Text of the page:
The embodiment shown in FIG. 3, is distinguished in that the upper edge of the valve housing 1 is formed obliquely, rising from the outside. The central opening 14 in the dome of the disc has an internal roll 34 located by beading. The outer valve stem part 2 is formed with a smaller diameter, compared with the valve stem 2.

The embodiments shown in FIGS. 10, 11 and 12 differ from the embodiment shown in FIGS. 1 and 2 in that the bottom 5a of the annular groove 5 in the valve stem 2 encloses an approximately right angle with the upper side wall 5b of the groove, facing away from the container and being approximately perpendicular to the main axis of the valve stem. On the side facing the container, the bottom 5a extends conically and radially downwards and outwards. It can be seen from the groove profile according to FIGS. 11 and 12 that the bottom extends cylindrically over approximately the upper third of the width of the groove and then has the shape of a downward circular arc. In place of a line in the form of an exact circular arc, the groove can also run out on the underside in the form of a different arcuate line. The essential point is that, in the zone of the edge 3a, facing the container, of the hole in the elastic grommet 3, a particularly great specific surface pressure is achieved in order to obtain a high sealing effect.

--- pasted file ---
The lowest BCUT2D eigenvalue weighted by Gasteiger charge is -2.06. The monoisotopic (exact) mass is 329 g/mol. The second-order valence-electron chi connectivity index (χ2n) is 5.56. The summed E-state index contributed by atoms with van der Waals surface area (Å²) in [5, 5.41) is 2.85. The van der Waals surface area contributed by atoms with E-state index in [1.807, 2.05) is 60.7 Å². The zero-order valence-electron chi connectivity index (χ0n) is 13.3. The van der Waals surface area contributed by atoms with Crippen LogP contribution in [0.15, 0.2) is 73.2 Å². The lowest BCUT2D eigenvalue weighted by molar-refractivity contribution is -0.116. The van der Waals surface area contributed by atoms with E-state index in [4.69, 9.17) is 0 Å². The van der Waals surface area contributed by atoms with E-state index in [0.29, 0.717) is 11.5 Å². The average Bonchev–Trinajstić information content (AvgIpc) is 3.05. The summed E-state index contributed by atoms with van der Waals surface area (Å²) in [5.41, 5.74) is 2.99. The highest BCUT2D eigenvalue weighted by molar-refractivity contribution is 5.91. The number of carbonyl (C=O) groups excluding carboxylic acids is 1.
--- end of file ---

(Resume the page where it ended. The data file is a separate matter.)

In the embodiment according to FIG. 11, it is advantageous to place the radial passage channel 7 in the valve stem 2 likewise into the zone of the annular groove, exposed to the axial and radial force components. Accordingly, the distance between the centre line of the passage channel 7 and the lower line of intersection between the groove ending in the shape of an arc and the cylindrical shell surface of the section of the valve stem 2, located underneath, is about one fifth of the total width of the groove between the line 5c of intersection and the upper axial transverse shoulder 5b. In this way, the radial and axial force components, which are caused by the closing force of the compression spring 4 for the purpose of an increased surface pressure in the zone of the radial passage channel 7, are added to the radial bias, under which the grommet engages in the groove.